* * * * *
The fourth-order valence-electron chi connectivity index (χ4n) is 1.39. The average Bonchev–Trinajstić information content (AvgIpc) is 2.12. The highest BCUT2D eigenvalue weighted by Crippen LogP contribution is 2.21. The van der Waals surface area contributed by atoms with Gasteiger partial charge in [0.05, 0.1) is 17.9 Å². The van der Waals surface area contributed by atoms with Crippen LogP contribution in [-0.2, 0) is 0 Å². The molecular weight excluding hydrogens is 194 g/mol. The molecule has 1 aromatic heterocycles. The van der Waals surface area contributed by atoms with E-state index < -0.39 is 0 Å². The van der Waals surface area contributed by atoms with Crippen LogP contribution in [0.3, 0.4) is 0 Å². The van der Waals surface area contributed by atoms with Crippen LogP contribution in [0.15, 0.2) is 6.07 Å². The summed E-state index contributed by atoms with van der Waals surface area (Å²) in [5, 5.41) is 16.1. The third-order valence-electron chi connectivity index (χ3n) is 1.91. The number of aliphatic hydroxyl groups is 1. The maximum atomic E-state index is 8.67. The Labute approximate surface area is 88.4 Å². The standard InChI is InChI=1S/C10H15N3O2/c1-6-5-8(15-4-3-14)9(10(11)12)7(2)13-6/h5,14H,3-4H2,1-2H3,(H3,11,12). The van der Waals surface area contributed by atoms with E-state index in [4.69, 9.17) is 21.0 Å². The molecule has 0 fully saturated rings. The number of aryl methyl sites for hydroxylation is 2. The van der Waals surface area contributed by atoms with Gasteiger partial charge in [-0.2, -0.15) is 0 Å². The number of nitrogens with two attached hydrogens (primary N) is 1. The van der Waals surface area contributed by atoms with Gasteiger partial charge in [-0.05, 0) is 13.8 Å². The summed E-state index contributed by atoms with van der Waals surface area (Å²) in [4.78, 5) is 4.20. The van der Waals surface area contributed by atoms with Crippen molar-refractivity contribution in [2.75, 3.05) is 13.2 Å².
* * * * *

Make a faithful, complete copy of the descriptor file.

The fourth-order valence-electron chi connectivity index (χ4n) is 1.39. The average Bonchev–Trinajstić information content (AvgIpc) is 2.12. The highest BCUT2D eigenvalue weighted by Crippen LogP contribution is 2.21. The van der Waals surface area contributed by atoms with Gasteiger partial charge in [0.05, 0.1) is 17.9 Å². The van der Waals surface area contributed by atoms with Crippen LogP contribution in [-0.2, 0) is 0 Å². The molecular weight excluding hydrogens is 194 g/mol. The molecule has 1 aromatic heterocycles. The van der Waals surface area contributed by atoms with E-state index < -0.39 is 0 Å². The van der Waals surface area contributed by atoms with Crippen LogP contribution in [0.3, 0.4) is 0 Å². The van der Waals surface area contributed by atoms with Crippen LogP contribution in [0.15, 0.2) is 6.07 Å². The summed E-state index contributed by atoms with van der Waals surface area (Å²) in [5, 5.41) is 16.1. The third-order valence-electron chi connectivity index (χ3n) is 1.91. The number of aliphatic hydroxyl groups is 1. The maximum atomic E-state index is 8.67. The Labute approximate surface area is 88.4 Å². The standard InChI is InChI=1S/C10H15N3O2/c1-6-5-8(15-4-3-14)9(10(11)12)7(2)13-6/h5,14H,3-4H2,1-2H3,(H3,11,12). The van der Waals surface area contributed by atoms with E-state index in [4.69, 9.17) is 21.0 Å². The molecule has 0 fully saturated rings. The number of aryl methyl sites for hydroxylation is 2. The van der Waals surface area contributed by atoms with Gasteiger partial charge in [-0.2, -0.15) is 0 Å². The number of nitrogens with two attached hydrogens (primary N) is 1. The van der Waals surface area contributed by atoms with Gasteiger partial charge in [-0.05, 0) is 13.8 Å². The summed E-state index contributed by atoms with van der Waals surface area (Å²) in [4.78, 5) is 4.20. The van der Waals surface area contributed by atoms with Crippen molar-refractivity contribution in [2.75, 3.05) is 13.2 Å².